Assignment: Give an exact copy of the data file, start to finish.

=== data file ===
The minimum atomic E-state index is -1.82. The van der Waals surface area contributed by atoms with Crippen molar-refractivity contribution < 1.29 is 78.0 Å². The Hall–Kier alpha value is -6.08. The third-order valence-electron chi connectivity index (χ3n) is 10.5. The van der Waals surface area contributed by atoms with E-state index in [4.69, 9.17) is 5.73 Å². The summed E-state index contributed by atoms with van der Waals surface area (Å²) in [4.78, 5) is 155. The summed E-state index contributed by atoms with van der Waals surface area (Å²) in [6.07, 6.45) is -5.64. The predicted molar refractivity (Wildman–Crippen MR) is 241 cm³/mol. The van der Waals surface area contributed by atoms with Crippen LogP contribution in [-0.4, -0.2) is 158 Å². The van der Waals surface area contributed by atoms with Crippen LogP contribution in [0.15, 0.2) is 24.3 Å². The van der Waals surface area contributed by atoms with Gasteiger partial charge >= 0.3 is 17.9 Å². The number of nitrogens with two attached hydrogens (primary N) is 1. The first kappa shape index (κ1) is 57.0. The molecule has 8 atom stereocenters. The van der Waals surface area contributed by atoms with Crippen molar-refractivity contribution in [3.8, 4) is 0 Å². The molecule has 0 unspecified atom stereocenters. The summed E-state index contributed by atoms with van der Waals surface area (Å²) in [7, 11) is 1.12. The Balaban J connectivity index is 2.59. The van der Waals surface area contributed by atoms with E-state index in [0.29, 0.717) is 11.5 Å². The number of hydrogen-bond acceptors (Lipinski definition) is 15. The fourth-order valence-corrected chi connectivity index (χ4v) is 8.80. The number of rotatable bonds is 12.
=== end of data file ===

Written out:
The minimum atomic E-state index is -1.82. The van der Waals surface area contributed by atoms with Crippen molar-refractivity contribution < 1.29 is 78.0 Å². The Hall–Kier alpha value is -6.08. The third-order valence-electron chi connectivity index (χ3n) is 10.5. The van der Waals surface area contributed by atoms with E-state index in [4.69, 9.17) is 5.73 Å². The summed E-state index contributed by atoms with van der Waals surface area (Å²) in [4.78, 5) is 155. The summed E-state index contributed by atoms with van der Waals surface area (Å²) in [6.07, 6.45) is -5.64. The predicted molar refractivity (Wildman–Crippen MR) is 241 cm³/mol. The van der Waals surface area contributed by atoms with Crippen LogP contribution in [-0.4, -0.2) is 158 Å². The van der Waals surface area contributed by atoms with Crippen LogP contribution in [0.15, 0.2) is 24.3 Å². The van der Waals surface area contributed by atoms with Gasteiger partial charge >= 0.3 is 17.9 Å². The number of nitrogens with two attached hydrogens (primary N) is 1. The first kappa shape index (κ1) is 57.0. The molecule has 8 atom stereocenters. The van der Waals surface area contributed by atoms with Crippen molar-refractivity contribution in [3.8, 4) is 0 Å². The molecule has 0 unspecified atom stereocenters. The summed E-state index contributed by atoms with van der Waals surface area (Å²) in [7, 11) is 1.12. The Balaban J connectivity index is 2.59. The van der Waals surface area contributed by atoms with E-state index in [0.29, 0.717) is 11.5 Å². The number of hydrogen-bond acceptors (Lipinski definition) is 15. The fourth-order valence-corrected chi connectivity index (χ4v) is 8.80. The number of rotatable bonds is 12.